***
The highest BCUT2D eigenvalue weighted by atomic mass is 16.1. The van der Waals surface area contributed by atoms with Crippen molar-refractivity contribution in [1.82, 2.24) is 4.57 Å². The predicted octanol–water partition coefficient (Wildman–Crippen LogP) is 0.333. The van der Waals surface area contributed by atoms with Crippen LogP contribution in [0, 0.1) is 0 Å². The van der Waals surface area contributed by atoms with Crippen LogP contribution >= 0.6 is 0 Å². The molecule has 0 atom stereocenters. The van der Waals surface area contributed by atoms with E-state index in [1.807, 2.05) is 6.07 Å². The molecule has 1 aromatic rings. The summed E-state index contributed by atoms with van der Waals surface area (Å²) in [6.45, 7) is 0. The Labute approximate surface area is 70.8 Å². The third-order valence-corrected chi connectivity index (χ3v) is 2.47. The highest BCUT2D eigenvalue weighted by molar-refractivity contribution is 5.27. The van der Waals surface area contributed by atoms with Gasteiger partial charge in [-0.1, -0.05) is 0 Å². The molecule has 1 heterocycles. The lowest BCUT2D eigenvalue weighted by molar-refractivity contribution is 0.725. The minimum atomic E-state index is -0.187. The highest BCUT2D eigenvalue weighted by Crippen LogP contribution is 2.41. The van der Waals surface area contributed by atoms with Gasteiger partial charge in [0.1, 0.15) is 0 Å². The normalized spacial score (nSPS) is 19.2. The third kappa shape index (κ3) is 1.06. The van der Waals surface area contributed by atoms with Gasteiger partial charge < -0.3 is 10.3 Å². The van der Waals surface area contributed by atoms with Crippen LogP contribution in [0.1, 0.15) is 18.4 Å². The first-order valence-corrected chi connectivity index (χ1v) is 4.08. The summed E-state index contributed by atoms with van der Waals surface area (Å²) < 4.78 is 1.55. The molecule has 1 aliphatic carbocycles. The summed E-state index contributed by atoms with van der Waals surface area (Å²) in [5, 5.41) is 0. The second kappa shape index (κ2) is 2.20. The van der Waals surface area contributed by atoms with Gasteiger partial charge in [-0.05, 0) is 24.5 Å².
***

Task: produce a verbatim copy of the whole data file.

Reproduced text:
The highest BCUT2D eigenvalue weighted by atomic mass is 16.1. The van der Waals surface area contributed by atoms with Crippen molar-refractivity contribution in [1.82, 2.24) is 4.57 Å². The predicted octanol–water partition coefficient (Wildman–Crippen LogP) is 0.333. The van der Waals surface area contributed by atoms with Crippen LogP contribution in [0, 0.1) is 0 Å². The van der Waals surface area contributed by atoms with Crippen LogP contribution >= 0.6 is 0 Å². The molecule has 0 atom stereocenters. The van der Waals surface area contributed by atoms with E-state index in [1.807, 2.05) is 6.07 Å². The molecule has 1 aromatic rings. The summed E-state index contributed by atoms with van der Waals surface area (Å²) in [6.45, 7) is 0. The Labute approximate surface area is 70.8 Å². The third-order valence-corrected chi connectivity index (χ3v) is 2.47. The highest BCUT2D eigenvalue weighted by molar-refractivity contribution is 5.27. The van der Waals surface area contributed by atoms with Gasteiger partial charge in [-0.1, -0.05) is 0 Å². The molecule has 1 heterocycles. The lowest BCUT2D eigenvalue weighted by molar-refractivity contribution is 0.725. The minimum atomic E-state index is -0.187. The highest BCUT2D eigenvalue weighted by Crippen LogP contribution is 2.41. The van der Waals surface area contributed by atoms with Gasteiger partial charge in [0.1, 0.15) is 0 Å². The normalized spacial score (nSPS) is 19.2. The third kappa shape index (κ3) is 1.06. The van der Waals surface area contributed by atoms with Gasteiger partial charge < -0.3 is 10.3 Å². The van der Waals surface area contributed by atoms with Crippen LogP contribution in [0.1, 0.15) is 18.4 Å². The first-order valence-corrected chi connectivity index (χ1v) is 4.08. The summed E-state index contributed by atoms with van der Waals surface area (Å²) < 4.78 is 1.55. The molecule has 1 aliphatic carbocycles. The summed E-state index contributed by atoms with van der Waals surface area (Å²) in [5, 5.41) is 0. The second kappa shape index (κ2) is 2.20. The van der Waals surface area contributed by atoms with Gasteiger partial charge in [-0.05, 0) is 24.5 Å².